Tag Archives: Jena Malone

Into the Wild captures the spirit

16 Aug

INTO-THE-WILD

Sean Penn waited nearly a decade to make the  film about a driven young man’s desire to abandon his comfortable, civilized world and embark on an adventure that would lead him to the Alaskan wilderness. Into the Wild is based on Jon Krakauer’s non-fiction novel about the inspiring, but tragic story of Christopher McCandless. Penn assembles a thought-provoking film filled with refreshing messages about life, passion, and the pursuit of happiness.

The film intermingled a narrative that can become tedious and the 148 minute run time should have been addressed, but there is no denying Emile Hirsch’s hauntingly powerful performance as Christopher. It keeps the film engaging and on a personal level. His journey of self-realization is unforgettable and his decisions become a topic of debate concerning liberation and destruction. Love it or hate it, the film captures the life and death of young man trying to live life on his terms.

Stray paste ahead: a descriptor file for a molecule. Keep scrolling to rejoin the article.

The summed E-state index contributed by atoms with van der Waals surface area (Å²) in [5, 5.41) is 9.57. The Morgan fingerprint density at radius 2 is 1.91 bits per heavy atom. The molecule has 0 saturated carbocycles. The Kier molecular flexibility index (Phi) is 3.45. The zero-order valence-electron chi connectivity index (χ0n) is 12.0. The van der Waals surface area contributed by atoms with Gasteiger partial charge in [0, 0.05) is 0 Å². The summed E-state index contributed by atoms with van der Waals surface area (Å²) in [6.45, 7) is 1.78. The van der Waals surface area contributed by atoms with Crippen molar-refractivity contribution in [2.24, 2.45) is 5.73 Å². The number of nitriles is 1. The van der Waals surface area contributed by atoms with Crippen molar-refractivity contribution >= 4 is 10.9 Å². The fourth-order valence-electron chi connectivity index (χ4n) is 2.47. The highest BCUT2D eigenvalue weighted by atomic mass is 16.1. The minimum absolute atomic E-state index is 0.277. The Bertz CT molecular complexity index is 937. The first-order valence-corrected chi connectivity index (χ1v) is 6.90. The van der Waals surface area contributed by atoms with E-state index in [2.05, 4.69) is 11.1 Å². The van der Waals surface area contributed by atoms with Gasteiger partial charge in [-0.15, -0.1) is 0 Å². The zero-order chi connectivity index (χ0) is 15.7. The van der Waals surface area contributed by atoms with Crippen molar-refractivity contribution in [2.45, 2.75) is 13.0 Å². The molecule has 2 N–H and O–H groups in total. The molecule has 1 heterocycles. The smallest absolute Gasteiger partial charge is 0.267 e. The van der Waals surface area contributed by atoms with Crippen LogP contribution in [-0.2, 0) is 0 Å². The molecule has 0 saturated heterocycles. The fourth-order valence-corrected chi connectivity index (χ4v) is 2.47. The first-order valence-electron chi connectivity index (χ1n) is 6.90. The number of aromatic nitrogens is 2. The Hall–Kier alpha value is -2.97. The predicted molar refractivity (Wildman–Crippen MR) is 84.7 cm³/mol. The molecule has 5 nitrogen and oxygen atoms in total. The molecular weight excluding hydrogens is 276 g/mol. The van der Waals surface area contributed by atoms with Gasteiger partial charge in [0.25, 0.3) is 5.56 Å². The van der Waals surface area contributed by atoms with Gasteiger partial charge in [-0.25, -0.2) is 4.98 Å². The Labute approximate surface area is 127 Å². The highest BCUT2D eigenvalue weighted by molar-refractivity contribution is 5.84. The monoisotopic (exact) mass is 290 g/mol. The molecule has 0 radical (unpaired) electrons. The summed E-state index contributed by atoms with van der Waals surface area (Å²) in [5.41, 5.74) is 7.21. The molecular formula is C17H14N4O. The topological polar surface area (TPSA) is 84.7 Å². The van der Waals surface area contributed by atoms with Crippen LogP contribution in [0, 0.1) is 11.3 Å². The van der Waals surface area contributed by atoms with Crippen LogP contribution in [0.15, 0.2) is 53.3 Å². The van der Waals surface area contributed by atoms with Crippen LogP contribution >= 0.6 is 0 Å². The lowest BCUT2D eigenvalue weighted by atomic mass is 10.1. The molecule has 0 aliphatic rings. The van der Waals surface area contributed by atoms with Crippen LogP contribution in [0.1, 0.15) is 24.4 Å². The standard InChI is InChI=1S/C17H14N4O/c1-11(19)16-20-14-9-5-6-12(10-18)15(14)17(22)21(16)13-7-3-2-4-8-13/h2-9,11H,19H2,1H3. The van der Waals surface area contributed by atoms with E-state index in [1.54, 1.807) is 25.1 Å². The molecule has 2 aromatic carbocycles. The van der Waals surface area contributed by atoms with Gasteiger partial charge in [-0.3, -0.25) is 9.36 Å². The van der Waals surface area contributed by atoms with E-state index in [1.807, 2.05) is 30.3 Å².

WORD COUNT: 151

Adam’s Grade: A-

Chuck’s Grade: A-

Donnie Darko: The Director’s Cut fills in the holes

22 Feb

donnie-darko

I am torn between the theatrical release and the director’s cut of Donnie Darko. The theatrical version left me perplexed and wondering what just happened.  Richard Kelly’s updated version fills in many of the holes that made the original such an off the wall cool movie. Both versions are good, but I like the director’s cut a little better because it allows me to fully appreciate the intricacies of the plot and the mysterious performance by Jake Gyllenhaal (Donnie Darko). The main addition to the script is the explanation of the book, The Philosophy of Time Travel and how the Primary Universe and Tangent Universe are connected by vortexes made of water. Trust me, it does make much more sense and audiences still have to interpret the strange events for themselves, but the theory provides a more solid footing. The film is a contemporary cult classic that has become a transcendent piece of filmmaking and staple for most DVD collections.

WORD COUNT: 160

Adam’s Grade: B+

Chuck’s Grade: B